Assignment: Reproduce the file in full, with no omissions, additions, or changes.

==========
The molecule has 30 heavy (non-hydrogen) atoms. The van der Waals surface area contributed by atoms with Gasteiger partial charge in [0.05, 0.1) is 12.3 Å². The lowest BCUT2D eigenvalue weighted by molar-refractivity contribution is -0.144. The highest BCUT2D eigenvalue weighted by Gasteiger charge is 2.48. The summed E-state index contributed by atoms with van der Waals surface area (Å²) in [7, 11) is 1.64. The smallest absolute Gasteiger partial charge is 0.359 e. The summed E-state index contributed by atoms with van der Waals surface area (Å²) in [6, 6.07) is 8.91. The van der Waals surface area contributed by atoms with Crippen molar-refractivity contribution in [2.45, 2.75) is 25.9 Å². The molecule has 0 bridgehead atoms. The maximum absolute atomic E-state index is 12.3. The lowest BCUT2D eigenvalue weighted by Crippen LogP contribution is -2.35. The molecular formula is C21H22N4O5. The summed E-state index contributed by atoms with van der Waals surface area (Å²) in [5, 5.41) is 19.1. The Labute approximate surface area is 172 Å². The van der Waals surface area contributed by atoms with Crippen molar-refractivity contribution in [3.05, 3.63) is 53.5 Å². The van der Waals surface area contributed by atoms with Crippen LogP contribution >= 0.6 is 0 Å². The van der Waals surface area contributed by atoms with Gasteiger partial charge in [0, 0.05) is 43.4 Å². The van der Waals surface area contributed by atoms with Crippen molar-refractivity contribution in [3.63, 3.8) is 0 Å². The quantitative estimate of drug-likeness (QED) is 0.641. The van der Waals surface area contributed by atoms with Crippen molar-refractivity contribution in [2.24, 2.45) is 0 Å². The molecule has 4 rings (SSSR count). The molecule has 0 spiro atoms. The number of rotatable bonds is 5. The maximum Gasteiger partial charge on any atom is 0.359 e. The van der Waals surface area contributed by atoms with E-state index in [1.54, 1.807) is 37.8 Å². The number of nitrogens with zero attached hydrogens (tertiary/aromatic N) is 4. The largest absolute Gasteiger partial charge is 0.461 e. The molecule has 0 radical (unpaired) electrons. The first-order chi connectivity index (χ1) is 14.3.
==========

The molecule has 30 heavy (non-hydrogen) atoms. The van der Waals surface area contributed by atoms with Gasteiger partial charge in [0.05, 0.1) is 12.3 Å². The lowest BCUT2D eigenvalue weighted by molar-refractivity contribution is -0.144. The highest BCUT2D eigenvalue weighted by Gasteiger charge is 2.48. The summed E-state index contributed by atoms with van der Waals surface area (Å²) in [7, 11) is 1.64. The smallest absolute Gasteiger partial charge is 0.359 e. The summed E-state index contributed by atoms with van der Waals surface area (Å²) in [6, 6.07) is 8.91. The van der Waals surface area contributed by atoms with Crippen molar-refractivity contribution in [2.45, 2.75) is 25.9 Å². The molecule has 0 bridgehead atoms. The maximum absolute atomic E-state index is 12.3. The lowest BCUT2D eigenvalue weighted by Crippen LogP contribution is -2.35. The molecular formula is C21H22N4O5. The summed E-state index contributed by atoms with van der Waals surface area (Å²) in [5, 5.41) is 19.1. The Labute approximate surface area is 172 Å². The van der Waals surface area contributed by atoms with Crippen molar-refractivity contribution in [3.05, 3.63) is 53.5 Å². The van der Waals surface area contributed by atoms with Crippen LogP contribution >= 0.6 is 0 Å². The van der Waals surface area contributed by atoms with Gasteiger partial charge in [0, 0.05) is 43.4 Å². The van der Waals surface area contributed by atoms with Crippen molar-refractivity contribution in [3.63, 3.8) is 0 Å². The quantitative estimate of drug-likeness (QED) is 0.641. The van der Waals surface area contributed by atoms with Crippen molar-refractivity contribution in [2.24, 2.45) is 0 Å². The molecule has 4 rings (SSSR count). The molecule has 0 spiro atoms. The number of rotatable bonds is 5. The maximum Gasteiger partial charge on any atom is 0.359 e. The van der Waals surface area contributed by atoms with E-state index in [1.54, 1.807) is 37.8 Å². The number of nitrogens with zero attached hydrogens (tertiary/aromatic N) is 4. The largest absolute Gasteiger partial charge is 0.461 e. The molecule has 0 radical (unpaired) electrons. The first-order chi connectivity index (χ1) is 14.3.